Topic: Data Science
Podium Presentation in Room 3 on Thursday at 9:20 (Chair: Lindsay Bazydlo)
Authors: Alex Mays (1), Patrick Mathias (1)
The epidemiology of substance abuse is often locally specific and subject to rapid change. Retrospective review and real time monitoring of drug testing results in emergency department patients allows laboratories, treating clinicians, and public health authorities to identify new trends in substance abuse as they occur. Our institution screens for drugs of abuse using a standard screen consisting of immunoassays for eleven common drugs of abuse and a comprehensive drug screen that includes a GC/MS assay able to detect 213 other compounds.
The primary objective was to create an interactive dashboard for the display and analysis of toxicology results at our institution.
We queried our laboratory information system (LIS) for all standard and comprehensive drug screens. Data from January 2018 onwards is contained in a departmental data warehouse, and data prior to this was queried directly from the LIS. Using the free open source statistical programming language R and the visualization packages shiny, flexdashboard, and plotly, we developed a browser-based dashboard for interactive display of summarized historical clinical results in a secure, deidentified manner.
For the standard screen, our institution performed 60,459 unique tests representing 42,670 unique patients. Within this population, there were 25,385 unique tests for the GC/MS assay representing 20,649 patients. The data spanned from April 1st, 2004 to the current date. Over the study period, 180 unique compounds were detected using the GC/MS assay. Both immunoassay and GC/MS results identified marked changes over time in positivity rates for certain drugs, including a positive rate for methamphetamine of less than 10% in 2004 to 35% of all screens in 2019, and an increase in cannabinoids detected from approximately 20% in 2004 to 48% in 2019 thus far.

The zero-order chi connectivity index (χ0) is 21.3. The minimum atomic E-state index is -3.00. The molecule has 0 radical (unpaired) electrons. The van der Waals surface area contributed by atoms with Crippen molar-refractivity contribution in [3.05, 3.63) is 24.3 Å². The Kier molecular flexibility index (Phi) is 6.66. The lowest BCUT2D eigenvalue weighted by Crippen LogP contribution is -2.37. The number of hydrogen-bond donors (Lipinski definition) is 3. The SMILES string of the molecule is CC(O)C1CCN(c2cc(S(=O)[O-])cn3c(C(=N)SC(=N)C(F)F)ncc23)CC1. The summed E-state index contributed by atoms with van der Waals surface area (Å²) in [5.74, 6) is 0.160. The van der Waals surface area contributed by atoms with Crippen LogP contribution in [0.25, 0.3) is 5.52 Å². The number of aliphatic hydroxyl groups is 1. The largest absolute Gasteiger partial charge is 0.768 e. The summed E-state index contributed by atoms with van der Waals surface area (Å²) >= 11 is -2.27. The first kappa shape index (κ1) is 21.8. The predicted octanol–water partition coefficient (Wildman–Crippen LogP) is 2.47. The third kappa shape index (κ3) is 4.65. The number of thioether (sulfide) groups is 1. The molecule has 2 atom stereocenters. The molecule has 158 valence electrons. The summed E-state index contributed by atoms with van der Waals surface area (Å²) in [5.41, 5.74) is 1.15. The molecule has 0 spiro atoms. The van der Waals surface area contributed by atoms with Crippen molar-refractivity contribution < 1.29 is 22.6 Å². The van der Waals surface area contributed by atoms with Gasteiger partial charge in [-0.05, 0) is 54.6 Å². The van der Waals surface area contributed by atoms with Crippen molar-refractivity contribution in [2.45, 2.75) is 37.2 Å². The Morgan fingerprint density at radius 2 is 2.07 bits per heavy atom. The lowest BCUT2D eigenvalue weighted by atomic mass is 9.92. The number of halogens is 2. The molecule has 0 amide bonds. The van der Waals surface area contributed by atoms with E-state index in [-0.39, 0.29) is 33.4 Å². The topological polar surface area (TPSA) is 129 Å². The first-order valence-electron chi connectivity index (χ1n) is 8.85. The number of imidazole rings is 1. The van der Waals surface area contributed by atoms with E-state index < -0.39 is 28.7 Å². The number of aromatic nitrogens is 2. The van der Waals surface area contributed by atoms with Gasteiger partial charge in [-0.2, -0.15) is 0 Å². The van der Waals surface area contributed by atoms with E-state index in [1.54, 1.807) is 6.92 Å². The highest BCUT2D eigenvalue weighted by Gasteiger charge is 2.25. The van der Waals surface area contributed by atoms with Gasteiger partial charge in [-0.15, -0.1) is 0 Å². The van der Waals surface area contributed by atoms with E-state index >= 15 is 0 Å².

Data visualization dashboards for clinical laboratory results represent a flexible method for real-time laboratory analytics. This dashboard allows investigation of trends over time, by site, drug, and patient demographic variables including age and sex. Clinicians and laboratorians using the tool can track local trends of drug use in a visual, accessible format not given by LIS queries. Additional issues and considerations for deploying clinical applications include the necessity of structured data formatting, a prior existing infrastructure for data storage and retrieval, and appropriate measures to secure and anonymize sensitive patient data. Future work includes the deployment of this tool as a continuously updated web-based dashboard using data derived from a departmental data warehouse.
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